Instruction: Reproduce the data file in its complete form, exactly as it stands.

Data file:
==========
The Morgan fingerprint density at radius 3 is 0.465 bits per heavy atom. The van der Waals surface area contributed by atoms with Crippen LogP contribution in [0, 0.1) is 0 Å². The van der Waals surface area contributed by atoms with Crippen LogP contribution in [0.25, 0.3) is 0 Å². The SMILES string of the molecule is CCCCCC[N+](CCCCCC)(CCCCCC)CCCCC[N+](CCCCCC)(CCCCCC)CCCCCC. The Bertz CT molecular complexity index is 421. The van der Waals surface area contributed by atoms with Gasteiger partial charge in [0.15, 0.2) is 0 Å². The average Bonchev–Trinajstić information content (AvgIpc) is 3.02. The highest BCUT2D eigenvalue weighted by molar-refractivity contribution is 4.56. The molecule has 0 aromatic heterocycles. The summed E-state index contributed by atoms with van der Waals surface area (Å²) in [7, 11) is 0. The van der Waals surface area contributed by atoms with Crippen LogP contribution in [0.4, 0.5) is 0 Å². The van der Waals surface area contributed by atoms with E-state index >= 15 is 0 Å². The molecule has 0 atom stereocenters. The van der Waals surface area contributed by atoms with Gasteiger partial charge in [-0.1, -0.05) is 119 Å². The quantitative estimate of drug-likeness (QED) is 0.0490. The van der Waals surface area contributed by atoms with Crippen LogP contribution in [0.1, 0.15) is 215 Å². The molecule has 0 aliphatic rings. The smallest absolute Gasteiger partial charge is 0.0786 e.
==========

The Morgan fingerprint density at radius 3 is 0.465 bits per heavy atom. The van der Waals surface area contributed by atoms with Crippen LogP contribution in [0, 0.1) is 0 Å². The van der Waals surface area contributed by atoms with Crippen LogP contribution in [0.25, 0.3) is 0 Å². The SMILES string of the molecule is CCCCCC[N+](CCCCCC)(CCCCCC)CCCCC[N+](CCCCCC)(CCCCCC)CCCCCC. The Bertz CT molecular complexity index is 421. The van der Waals surface area contributed by atoms with Gasteiger partial charge in [0.15, 0.2) is 0 Å². The average Bonchev–Trinajstić information content (AvgIpc) is 3.02. The highest BCUT2D eigenvalue weighted by molar-refractivity contribution is 4.56. The molecule has 0 aromatic heterocycles. The summed E-state index contributed by atoms with van der Waals surface area (Å²) in [7, 11) is 0. The van der Waals surface area contributed by atoms with Crippen LogP contribution in [0.4, 0.5) is 0 Å². The van der Waals surface area contributed by atoms with E-state index >= 15 is 0 Å². The molecule has 0 atom stereocenters. The van der Waals surface area contributed by atoms with Gasteiger partial charge in [-0.1, -0.05) is 119 Å². The quantitative estimate of drug-likeness (QED) is 0.0490. The van der Waals surface area contributed by atoms with Crippen LogP contribution in [0.1, 0.15) is 215 Å². The molecule has 0 aliphatic rings. The smallest absolute Gasteiger partial charge is 0.0786 e.